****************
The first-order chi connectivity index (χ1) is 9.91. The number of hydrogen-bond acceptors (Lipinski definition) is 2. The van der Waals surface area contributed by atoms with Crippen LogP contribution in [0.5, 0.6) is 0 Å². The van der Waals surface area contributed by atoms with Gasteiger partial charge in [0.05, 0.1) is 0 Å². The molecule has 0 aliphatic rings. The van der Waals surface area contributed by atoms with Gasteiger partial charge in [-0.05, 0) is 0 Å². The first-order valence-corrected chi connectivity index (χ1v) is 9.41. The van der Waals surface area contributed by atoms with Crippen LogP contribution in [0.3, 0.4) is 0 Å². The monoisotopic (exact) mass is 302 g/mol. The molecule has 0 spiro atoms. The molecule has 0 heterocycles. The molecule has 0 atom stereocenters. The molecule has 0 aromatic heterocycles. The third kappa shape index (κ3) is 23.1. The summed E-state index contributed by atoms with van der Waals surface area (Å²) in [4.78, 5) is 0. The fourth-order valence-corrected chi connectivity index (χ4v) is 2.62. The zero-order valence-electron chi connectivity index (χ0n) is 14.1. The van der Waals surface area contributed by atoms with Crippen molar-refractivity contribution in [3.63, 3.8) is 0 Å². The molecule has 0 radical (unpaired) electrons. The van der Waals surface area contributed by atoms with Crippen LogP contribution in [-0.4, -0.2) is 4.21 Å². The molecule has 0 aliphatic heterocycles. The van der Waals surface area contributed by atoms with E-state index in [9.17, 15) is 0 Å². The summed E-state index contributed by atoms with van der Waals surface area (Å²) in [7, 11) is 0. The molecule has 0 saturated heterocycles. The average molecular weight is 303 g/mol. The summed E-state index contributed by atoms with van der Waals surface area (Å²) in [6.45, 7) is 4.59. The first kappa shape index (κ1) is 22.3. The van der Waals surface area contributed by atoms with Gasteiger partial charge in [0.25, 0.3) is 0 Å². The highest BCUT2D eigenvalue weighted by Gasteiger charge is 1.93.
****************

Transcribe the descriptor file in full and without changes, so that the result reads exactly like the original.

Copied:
The first-order chi connectivity index (χ1) is 9.91. The number of hydrogen-bond acceptors (Lipinski definition) is 2. The van der Waals surface area contributed by atoms with Crippen LogP contribution in [0.5, 0.6) is 0 Å². The van der Waals surface area contributed by atoms with Gasteiger partial charge in [0.05, 0.1) is 0 Å². The molecule has 0 aliphatic rings. The van der Waals surface area contributed by atoms with Gasteiger partial charge in [-0.05, 0) is 0 Å². The first-order valence-corrected chi connectivity index (χ1v) is 9.41. The van der Waals surface area contributed by atoms with Crippen LogP contribution in [0.3, 0.4) is 0 Å². The monoisotopic (exact) mass is 302 g/mol. The molecule has 0 spiro atoms. The molecule has 0 heterocycles. The molecule has 0 atom stereocenters. The molecule has 0 aromatic heterocycles. The third kappa shape index (κ3) is 23.1. The summed E-state index contributed by atoms with van der Waals surface area (Å²) in [4.78, 5) is 0. The fourth-order valence-corrected chi connectivity index (χ4v) is 2.62. The zero-order valence-electron chi connectivity index (χ0n) is 14.1. The van der Waals surface area contributed by atoms with Crippen molar-refractivity contribution in [3.63, 3.8) is 0 Å². The molecule has 0 radical (unpaired) electrons. The van der Waals surface area contributed by atoms with Crippen LogP contribution in [-0.4, -0.2) is 4.21 Å². The molecule has 0 aliphatic heterocycles. The van der Waals surface area contributed by atoms with E-state index in [9.17, 15) is 0 Å². The summed E-state index contributed by atoms with van der Waals surface area (Å²) in [7, 11) is 0. The molecule has 0 saturated heterocycles. The average molecular weight is 303 g/mol. The summed E-state index contributed by atoms with van der Waals surface area (Å²) in [6.45, 7) is 4.59. The first kappa shape index (κ1) is 22.3. The van der Waals surface area contributed by atoms with Gasteiger partial charge in [0.25, 0.3) is 0 Å². The highest BCUT2D eigenvalue weighted by Gasteiger charge is 1.93.